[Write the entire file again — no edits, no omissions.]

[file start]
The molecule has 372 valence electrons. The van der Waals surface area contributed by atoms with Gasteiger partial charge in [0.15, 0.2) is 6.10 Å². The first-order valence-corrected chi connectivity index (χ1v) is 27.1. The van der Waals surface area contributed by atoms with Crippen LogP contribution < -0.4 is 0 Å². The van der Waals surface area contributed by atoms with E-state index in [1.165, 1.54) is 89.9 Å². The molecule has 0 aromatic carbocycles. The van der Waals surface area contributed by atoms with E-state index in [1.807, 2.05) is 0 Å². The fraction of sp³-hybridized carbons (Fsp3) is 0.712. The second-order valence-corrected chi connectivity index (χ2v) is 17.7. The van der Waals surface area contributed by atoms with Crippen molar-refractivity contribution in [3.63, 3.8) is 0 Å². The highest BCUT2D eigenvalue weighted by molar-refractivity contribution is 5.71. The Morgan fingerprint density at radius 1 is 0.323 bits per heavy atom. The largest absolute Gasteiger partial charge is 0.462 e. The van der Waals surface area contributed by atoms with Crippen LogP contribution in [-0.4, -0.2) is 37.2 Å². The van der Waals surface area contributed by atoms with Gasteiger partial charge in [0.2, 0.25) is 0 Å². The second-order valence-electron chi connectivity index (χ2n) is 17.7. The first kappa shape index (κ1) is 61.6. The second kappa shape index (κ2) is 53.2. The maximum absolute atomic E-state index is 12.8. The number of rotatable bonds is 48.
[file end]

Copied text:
The molecule has 372 valence electrons. The van der Waals surface area contributed by atoms with Gasteiger partial charge in [0.15, 0.2) is 6.10 Å². The first-order valence-corrected chi connectivity index (χ1v) is 27.1. The van der Waals surface area contributed by atoms with Crippen LogP contribution < -0.4 is 0 Å². The van der Waals surface area contributed by atoms with E-state index in [1.165, 1.54) is 89.9 Å². The molecule has 0 aromatic carbocycles. The van der Waals surface area contributed by atoms with E-state index in [1.807, 2.05) is 0 Å². The fraction of sp³-hybridized carbons (Fsp3) is 0.712. The second-order valence-corrected chi connectivity index (χ2v) is 17.7. The van der Waals surface area contributed by atoms with Crippen molar-refractivity contribution in [3.63, 3.8) is 0 Å². The highest BCUT2D eigenvalue weighted by molar-refractivity contribution is 5.71. The Morgan fingerprint density at radius 1 is 0.323 bits per heavy atom. The largest absolute Gasteiger partial charge is 0.462 e. The van der Waals surface area contributed by atoms with Crippen LogP contribution in [-0.4, -0.2) is 37.2 Å². The van der Waals surface area contributed by atoms with Gasteiger partial charge in [0.2, 0.25) is 0 Å². The second-order valence-electron chi connectivity index (χ2n) is 17.7. The first kappa shape index (κ1) is 61.6. The second kappa shape index (κ2) is 53.2. The maximum absolute atomic E-state index is 12.8. The number of rotatable bonds is 48.